Sunday, April 27, 2014

Revisiting "(500) Days of Summer"

A Look Back At This Wonderful Indie From 2009

Written by Matt Giles
Edited by Erin Accomando

There's something about the hopeless romantic character that resonates deeply with me. Perhaps it's because I am one myself, or maybe it's the idea of lost idealism rushing to the surface that creates a lasting appeal. Whatever the reason, "(500) Days of Summer" is a film that puts this archetype front and center, the result of which is a damn fine movie.

The hopeless romantic in this story is Tom, played by the always engaging Joseph Gordon-Levitt, an architect at heart but currently employed as a writer of greeting cards in downtown Los Angeles. Tom's belief in true love is expressed when he first meets Summer (Zooey Deschanel), the new secretary at the card company. What follows is the story of their strained relationship and eventual break-up, told from Tom's perspective.

Gordon-Levitt plays Tom's heartbreak beautifully, never making it sentimental or pathetic. He becomes withdrawn, depressed and, for a while, angry. Angry at Summer, yes, but mostly angry at himself for believing that he could change Summer's beliefs about love to fit with his. She tells him early on that she's not looking for a relationship, nor does she believe in true love. But Tom believes so earnestly that he's the man that will cause her to rethink what she already knows. Where your sympathy lies depends upon the character with whom you identify the most.

On one hand, there's Summer, who is upfront and honest about what she's looking for. She tells Tom how it is and asks if he is willing to accept her terms. On the other hand, there's Tom, a man whose judgement is clouded by his convictions. But that's what makes watching this movie such a rewarding experience: It nails both sides of a doomed relationship so perfectly, that no matter who you see yourself as, it's a pleasure to watch.

This pleasure, for me at least, comes to fruition in two key scenes of the film. The first is a small moment that sets up the second scene, when we're led to believe that Tom and Summer could potentially get back together. It's a few seconds on a train after they've left a wedding and it seems like they're falling in love all over again. Tom is awake in his seat and Summer's head ever-so-gracefully falls on his shoulder. The look on Tom's face is one of pure joy and relief. He's done it, he's won her back, or so he thinks. It's a small gesture, yes, but in the hands of a less capable actor it could have gone way wrong. Gordon-Levitt lives in this moment and reacts accordingly.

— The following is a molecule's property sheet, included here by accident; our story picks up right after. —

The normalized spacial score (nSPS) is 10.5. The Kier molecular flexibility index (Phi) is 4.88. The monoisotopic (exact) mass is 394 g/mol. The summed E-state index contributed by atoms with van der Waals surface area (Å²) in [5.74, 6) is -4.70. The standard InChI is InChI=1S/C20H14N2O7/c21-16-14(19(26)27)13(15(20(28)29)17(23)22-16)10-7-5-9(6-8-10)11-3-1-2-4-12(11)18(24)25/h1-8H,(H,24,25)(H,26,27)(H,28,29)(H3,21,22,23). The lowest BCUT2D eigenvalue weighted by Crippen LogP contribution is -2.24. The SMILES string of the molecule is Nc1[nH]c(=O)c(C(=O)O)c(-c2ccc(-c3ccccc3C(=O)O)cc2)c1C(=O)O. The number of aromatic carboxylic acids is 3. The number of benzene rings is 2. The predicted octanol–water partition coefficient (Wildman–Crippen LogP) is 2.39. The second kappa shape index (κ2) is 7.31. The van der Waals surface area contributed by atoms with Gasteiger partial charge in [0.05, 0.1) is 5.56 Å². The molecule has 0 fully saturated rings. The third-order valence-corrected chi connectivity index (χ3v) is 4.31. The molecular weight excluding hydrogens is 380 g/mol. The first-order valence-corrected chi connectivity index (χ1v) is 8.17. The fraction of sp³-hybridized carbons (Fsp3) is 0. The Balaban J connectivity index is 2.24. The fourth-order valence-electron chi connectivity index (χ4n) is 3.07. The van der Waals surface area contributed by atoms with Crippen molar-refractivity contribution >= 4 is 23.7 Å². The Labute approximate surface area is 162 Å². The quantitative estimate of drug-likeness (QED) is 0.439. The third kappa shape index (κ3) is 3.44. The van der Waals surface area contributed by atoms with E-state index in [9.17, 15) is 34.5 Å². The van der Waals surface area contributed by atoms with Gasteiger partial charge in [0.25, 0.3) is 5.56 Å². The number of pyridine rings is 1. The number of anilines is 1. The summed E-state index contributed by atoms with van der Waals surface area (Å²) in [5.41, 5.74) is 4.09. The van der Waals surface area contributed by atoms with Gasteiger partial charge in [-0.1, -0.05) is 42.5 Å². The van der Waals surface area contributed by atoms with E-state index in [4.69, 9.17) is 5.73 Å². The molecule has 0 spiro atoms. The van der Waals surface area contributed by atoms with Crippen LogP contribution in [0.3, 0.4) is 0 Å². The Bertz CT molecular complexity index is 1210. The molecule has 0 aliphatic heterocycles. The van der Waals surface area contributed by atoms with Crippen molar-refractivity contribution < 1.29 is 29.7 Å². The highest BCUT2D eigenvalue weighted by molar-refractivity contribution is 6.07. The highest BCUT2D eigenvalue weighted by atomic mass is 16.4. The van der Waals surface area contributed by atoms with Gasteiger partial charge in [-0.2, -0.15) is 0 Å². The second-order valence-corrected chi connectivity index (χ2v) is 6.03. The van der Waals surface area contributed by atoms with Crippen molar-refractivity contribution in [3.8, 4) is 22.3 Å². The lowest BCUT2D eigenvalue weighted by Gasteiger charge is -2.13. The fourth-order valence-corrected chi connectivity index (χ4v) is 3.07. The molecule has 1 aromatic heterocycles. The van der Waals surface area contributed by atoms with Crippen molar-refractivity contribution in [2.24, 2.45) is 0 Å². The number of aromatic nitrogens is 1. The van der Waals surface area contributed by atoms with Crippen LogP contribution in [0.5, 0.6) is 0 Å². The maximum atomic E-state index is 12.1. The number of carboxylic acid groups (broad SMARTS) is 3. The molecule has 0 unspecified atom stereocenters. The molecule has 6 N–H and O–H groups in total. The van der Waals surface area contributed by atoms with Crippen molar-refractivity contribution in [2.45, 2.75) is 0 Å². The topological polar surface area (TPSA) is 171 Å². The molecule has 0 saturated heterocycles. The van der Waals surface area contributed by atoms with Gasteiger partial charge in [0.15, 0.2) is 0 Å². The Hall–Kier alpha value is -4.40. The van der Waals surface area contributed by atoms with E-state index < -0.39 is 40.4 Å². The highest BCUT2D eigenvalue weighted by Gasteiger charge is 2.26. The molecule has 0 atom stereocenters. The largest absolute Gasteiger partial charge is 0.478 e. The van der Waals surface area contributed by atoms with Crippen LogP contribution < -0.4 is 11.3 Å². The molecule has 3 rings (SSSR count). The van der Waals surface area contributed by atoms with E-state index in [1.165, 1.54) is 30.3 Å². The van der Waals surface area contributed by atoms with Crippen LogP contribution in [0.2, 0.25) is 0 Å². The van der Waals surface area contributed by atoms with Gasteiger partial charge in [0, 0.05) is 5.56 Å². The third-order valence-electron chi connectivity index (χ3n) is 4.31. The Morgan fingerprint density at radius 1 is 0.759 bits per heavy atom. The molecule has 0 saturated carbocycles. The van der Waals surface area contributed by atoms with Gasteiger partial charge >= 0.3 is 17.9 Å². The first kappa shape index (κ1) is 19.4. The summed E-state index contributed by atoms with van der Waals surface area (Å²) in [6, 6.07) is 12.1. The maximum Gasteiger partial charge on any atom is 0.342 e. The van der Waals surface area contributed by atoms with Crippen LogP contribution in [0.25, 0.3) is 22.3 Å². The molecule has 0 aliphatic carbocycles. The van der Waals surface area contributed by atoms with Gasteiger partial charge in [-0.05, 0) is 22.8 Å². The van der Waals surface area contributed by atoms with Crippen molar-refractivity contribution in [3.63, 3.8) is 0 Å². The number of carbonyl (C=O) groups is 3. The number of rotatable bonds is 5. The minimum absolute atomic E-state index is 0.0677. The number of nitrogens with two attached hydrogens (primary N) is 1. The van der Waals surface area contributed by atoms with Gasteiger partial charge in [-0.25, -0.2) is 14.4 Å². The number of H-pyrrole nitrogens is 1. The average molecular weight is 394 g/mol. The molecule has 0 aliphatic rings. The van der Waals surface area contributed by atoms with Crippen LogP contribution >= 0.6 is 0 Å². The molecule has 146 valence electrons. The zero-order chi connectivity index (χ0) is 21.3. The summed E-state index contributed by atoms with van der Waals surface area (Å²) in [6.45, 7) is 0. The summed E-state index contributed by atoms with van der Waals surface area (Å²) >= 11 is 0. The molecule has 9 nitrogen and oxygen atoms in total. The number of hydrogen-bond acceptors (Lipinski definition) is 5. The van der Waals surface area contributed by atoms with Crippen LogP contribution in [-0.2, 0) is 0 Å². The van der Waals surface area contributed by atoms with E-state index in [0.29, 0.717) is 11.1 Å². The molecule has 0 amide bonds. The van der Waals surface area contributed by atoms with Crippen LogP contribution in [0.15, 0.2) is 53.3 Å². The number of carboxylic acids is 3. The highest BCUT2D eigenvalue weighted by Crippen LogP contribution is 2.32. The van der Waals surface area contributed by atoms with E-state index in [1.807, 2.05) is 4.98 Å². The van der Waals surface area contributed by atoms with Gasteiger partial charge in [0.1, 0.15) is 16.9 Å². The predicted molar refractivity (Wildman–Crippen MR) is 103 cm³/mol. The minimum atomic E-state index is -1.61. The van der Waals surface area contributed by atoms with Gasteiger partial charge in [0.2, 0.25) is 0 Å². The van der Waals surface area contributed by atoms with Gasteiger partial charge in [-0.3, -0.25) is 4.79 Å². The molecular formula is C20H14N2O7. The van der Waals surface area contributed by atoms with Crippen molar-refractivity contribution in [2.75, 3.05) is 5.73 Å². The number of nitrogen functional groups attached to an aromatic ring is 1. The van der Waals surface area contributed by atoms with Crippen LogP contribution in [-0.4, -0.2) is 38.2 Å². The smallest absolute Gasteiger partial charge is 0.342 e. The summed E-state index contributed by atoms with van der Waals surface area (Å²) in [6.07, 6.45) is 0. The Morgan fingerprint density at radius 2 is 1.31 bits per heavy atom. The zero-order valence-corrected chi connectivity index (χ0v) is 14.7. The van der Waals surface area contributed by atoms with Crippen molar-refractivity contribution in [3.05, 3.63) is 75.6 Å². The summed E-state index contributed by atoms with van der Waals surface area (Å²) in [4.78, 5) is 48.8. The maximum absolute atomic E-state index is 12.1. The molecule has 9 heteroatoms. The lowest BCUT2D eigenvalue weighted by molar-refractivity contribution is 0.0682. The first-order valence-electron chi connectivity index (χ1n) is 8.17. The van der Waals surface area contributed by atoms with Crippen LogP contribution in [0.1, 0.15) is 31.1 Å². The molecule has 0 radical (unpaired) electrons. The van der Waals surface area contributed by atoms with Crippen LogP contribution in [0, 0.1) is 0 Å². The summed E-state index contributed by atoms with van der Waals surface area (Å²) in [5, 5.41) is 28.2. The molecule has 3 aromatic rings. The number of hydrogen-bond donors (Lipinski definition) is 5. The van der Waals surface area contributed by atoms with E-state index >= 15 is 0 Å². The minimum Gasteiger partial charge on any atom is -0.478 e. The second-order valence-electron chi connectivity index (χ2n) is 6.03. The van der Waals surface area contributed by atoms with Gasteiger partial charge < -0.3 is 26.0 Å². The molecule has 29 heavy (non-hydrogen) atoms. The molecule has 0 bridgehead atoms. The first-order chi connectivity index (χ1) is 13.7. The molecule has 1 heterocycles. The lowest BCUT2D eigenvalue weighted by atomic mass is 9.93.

The second scene is when Tom shows up at Summer's apartment for a party. She invited him at the wedding, they had that moment on the train, so naturally Tom thinks this is his shot at happiness. Many will remember that this is the expectations vs. reality sequence, where the left side of the screen shows what Tom thought would happen and the right shows what actually happens. It's sad, yes, but contagious in its effect. What we're left with is a broken man who has to reconcile with his own ideals.

The one love Tom still has in his life is the city of Los Angeles, which is a character in and of itself. Out of Tom's loss comes the will to pursue his dream of being an architect and letting the city that surrounds him be his constant source of inspiration. Los Angeles is shown in ways we're not used to seeing on screen; there's an affection for the city. You could almost say that Tom is having a constant affair with it. And that's just one of many charms this movie offers, especially upon repeated viewing.

Director Marc Webb uses a variety of filmmaking techniques, all of which compliment the mood and tone of the characters. There's a musical number when Tom and Summer have sex for the first time, a reference to French New Wave films when Tom is "suffering", and interviews with the characters about their thoughts on love. None of this ever takes you out of the story because it's all so complimentary of what Tom is going through. "(500) Days of Summer" is love in its richest form: it loves the characters, story and setting, but it also loves every aspect of the filmmaking process.

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